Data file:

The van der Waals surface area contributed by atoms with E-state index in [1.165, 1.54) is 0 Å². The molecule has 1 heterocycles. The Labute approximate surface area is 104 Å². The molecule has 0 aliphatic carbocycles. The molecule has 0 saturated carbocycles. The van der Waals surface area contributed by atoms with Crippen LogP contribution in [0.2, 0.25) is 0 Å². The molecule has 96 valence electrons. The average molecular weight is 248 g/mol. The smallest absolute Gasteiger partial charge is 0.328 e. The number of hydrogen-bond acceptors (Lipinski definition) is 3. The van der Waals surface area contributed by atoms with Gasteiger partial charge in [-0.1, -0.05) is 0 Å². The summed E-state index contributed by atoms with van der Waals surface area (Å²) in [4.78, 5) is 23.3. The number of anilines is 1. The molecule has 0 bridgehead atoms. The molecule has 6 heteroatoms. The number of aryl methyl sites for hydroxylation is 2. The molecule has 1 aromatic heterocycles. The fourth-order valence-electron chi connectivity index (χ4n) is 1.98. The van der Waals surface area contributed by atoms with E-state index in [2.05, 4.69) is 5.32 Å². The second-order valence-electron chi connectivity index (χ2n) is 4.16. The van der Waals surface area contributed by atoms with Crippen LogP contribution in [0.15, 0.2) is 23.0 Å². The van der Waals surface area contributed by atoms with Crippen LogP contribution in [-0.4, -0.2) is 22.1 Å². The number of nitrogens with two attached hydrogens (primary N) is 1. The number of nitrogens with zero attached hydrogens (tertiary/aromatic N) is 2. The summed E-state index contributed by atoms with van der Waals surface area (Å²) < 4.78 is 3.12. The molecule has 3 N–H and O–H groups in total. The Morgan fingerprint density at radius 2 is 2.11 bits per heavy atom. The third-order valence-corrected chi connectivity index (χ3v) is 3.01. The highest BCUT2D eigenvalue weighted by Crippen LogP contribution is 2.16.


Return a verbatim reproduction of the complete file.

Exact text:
The van der Waals surface area contributed by atoms with E-state index in [1.165, 1.54) is 0 Å². The molecule has 1 heterocycles. The Labute approximate surface area is 104 Å². The molecule has 0 aliphatic carbocycles. The molecule has 0 saturated carbocycles. The van der Waals surface area contributed by atoms with Crippen LogP contribution in [0.2, 0.25) is 0 Å². The molecule has 96 valence electrons. The average molecular weight is 248 g/mol. The smallest absolute Gasteiger partial charge is 0.328 e. The number of hydrogen-bond acceptors (Lipinski definition) is 3. The van der Waals surface area contributed by atoms with Gasteiger partial charge in [-0.1, -0.05) is 0 Å². The summed E-state index contributed by atoms with van der Waals surface area (Å²) in [4.78, 5) is 23.3. The number of anilines is 1. The molecule has 0 bridgehead atoms. The molecule has 6 heteroatoms. The number of aryl methyl sites for hydroxylation is 2. The molecule has 1 aromatic heterocycles. The fourth-order valence-electron chi connectivity index (χ4n) is 1.98. The van der Waals surface area contributed by atoms with E-state index in [2.05, 4.69) is 5.32 Å². The second-order valence-electron chi connectivity index (χ2n) is 4.16. The van der Waals surface area contributed by atoms with Crippen LogP contribution in [0.15, 0.2) is 23.0 Å². The van der Waals surface area contributed by atoms with Crippen LogP contribution in [-0.4, -0.2) is 22.1 Å². The number of nitrogens with two attached hydrogens (primary N) is 1. The number of nitrogens with zero attached hydrogens (tertiary/aromatic N) is 2. The summed E-state index contributed by atoms with van der Waals surface area (Å²) < 4.78 is 3.12. The molecule has 3 N–H and O–H groups in total. The Morgan fingerprint density at radius 2 is 2.11 bits per heavy atom. The third-order valence-corrected chi connectivity index (χ3v) is 3.01. The highest BCUT2D eigenvalue weighted by Crippen LogP contribution is 2.16.